“The motto of cohesion policy is “no European left behind”: today more than ever, this solidarity is essential,” she added.

The EU budget battle 

Cohesion funds are expected to be severely cut in the EU’s upcoming long-term budget for 2021-2027 – the so-called Multi-annual Financial Framework, which is still under negotiation.

But the coronavirus outbreak has changed everything, Omarjee said. “The situation today has very little in common with almost 2 years ago when the MFF 2021-2027 proposal was put forward,” said the chairman of the Parliament’s regional development committee.

“The multi-annual budget will have to be up to the reconstruction as if after a war,” the leftist MEP claimed. “Heads of State can no longer do with a small budget and big cuts.”

“We are living in historic moments that engage the future of the EU. The time for Europe to wake up is now or never!” he added.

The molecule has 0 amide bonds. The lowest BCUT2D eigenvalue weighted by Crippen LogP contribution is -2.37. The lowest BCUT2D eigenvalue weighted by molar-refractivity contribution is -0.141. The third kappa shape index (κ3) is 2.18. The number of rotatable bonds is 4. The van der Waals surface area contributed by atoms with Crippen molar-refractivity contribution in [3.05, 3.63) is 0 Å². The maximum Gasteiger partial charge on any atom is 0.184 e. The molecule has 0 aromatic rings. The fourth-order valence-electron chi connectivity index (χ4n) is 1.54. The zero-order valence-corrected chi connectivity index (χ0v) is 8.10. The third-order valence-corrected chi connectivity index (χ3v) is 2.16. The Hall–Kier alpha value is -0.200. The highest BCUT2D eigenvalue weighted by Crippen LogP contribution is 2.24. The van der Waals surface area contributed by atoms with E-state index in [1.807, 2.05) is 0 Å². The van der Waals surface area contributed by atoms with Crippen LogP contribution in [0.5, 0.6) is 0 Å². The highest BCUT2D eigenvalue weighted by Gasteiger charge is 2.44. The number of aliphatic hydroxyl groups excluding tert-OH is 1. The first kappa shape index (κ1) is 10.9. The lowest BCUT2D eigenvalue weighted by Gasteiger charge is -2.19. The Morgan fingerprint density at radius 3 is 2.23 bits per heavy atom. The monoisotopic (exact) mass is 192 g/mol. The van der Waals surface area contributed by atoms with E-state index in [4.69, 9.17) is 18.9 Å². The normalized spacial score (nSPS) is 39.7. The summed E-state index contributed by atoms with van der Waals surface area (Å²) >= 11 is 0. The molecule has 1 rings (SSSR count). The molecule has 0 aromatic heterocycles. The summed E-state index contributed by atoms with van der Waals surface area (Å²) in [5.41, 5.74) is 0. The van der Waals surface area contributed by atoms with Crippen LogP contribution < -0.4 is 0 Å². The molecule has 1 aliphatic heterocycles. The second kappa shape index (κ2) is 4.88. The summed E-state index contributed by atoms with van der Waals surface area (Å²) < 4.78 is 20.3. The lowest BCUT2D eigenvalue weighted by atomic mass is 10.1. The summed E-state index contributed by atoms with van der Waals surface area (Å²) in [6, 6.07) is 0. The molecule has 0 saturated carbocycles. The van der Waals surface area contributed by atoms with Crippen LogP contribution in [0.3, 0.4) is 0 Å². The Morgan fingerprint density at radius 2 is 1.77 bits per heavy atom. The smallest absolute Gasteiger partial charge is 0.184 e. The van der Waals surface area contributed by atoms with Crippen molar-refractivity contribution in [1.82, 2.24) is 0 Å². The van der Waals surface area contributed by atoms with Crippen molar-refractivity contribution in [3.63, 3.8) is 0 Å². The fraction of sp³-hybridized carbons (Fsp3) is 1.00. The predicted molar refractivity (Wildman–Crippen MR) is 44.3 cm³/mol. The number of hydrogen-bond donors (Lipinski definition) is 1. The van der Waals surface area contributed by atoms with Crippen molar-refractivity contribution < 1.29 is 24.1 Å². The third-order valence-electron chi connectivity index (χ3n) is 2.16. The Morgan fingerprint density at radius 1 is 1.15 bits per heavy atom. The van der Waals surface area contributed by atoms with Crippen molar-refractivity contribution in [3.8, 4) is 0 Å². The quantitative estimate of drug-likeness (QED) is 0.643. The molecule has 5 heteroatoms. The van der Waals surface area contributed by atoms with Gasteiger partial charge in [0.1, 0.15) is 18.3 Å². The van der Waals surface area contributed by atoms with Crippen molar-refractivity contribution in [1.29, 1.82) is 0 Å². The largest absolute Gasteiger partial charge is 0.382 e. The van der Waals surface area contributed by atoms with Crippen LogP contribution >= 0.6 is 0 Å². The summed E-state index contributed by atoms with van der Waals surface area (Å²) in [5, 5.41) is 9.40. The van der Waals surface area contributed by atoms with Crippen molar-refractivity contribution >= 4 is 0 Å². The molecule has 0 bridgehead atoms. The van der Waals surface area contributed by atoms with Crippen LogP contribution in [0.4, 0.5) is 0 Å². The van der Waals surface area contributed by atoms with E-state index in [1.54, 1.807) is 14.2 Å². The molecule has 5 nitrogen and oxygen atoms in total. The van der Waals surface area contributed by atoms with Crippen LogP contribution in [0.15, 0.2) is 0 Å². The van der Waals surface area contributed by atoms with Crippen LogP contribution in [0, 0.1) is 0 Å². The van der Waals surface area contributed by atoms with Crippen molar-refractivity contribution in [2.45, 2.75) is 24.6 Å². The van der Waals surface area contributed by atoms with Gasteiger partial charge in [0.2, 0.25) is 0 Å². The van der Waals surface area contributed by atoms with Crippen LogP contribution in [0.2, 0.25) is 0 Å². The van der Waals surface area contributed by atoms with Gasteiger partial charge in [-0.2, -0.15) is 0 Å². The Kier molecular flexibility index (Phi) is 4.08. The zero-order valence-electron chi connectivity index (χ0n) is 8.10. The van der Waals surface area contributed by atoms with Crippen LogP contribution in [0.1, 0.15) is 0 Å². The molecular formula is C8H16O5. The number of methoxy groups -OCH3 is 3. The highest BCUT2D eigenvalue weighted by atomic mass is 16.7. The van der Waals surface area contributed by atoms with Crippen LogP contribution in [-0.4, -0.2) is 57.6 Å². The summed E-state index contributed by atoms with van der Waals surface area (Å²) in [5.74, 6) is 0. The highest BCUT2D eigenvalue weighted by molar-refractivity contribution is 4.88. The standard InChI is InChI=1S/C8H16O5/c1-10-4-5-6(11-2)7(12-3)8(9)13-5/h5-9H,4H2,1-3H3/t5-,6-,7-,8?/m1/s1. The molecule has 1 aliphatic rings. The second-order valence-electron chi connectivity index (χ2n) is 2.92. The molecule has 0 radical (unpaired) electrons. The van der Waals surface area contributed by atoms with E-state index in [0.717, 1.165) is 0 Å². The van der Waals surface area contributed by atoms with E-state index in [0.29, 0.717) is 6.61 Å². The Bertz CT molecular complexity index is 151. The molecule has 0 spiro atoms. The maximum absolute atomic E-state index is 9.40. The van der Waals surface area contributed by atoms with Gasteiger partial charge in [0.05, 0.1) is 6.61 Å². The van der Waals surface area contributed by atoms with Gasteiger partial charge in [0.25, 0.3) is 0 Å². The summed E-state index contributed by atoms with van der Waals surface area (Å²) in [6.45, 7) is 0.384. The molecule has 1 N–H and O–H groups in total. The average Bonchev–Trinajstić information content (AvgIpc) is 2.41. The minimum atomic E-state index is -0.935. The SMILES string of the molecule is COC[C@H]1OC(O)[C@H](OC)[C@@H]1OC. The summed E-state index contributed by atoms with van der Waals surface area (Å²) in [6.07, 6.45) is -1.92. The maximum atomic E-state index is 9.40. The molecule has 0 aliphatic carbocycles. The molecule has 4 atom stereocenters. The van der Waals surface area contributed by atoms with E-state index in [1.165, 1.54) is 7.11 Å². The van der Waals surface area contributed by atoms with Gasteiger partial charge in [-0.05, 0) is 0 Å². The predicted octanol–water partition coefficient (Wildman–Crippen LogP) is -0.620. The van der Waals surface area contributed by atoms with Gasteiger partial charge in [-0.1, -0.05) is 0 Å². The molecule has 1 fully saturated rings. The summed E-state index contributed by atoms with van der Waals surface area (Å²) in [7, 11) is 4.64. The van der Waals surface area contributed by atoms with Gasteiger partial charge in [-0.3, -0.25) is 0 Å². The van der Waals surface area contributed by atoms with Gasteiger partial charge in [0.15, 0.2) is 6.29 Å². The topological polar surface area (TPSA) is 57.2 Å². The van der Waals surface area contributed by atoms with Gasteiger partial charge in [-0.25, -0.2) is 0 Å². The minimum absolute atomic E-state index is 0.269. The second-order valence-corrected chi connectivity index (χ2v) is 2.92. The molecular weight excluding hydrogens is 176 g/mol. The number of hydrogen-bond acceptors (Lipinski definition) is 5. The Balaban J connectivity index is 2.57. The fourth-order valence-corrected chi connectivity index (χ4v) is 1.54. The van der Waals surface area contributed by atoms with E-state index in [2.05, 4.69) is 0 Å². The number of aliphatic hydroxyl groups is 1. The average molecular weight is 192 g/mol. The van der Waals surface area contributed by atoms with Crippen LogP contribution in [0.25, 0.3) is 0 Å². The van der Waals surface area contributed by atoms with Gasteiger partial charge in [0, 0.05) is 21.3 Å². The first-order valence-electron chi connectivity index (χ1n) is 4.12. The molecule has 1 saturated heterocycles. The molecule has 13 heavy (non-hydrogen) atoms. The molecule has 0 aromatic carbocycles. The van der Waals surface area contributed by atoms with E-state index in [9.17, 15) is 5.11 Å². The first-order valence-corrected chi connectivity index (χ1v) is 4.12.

The Parliament’s green light arrived as EU leaders on Thursday wrapped up a videoconference summit to move forward on the bloc’s response to the COVID-19 crisis, but clashed over the economic tools to support the most affected countries.

After the meeting, European Commission president Ursula Von der Leyen called for an ambitious budget. “This crisis shows how important, indeed crucial, is to have a budget that can deal with a crisis such as this one,” she declared.

By now, EU leaders would have been expected to be close to an agreement for the next long-term budget. But the coronavirus pandemic has paralysed the negotiation process, which European Council president Charles Michel said he was hoping to relaunch as soon as possible.

MEPs demand a new long-term budget in response to coronavirus 

Leading MEPs are urging the European Commission to update its proposal for the EU’s 2021-27 budget and factor in the response that will be needed to tackle the consequences of the coronavirus pandemic.

(Edited by Frédéric Simon)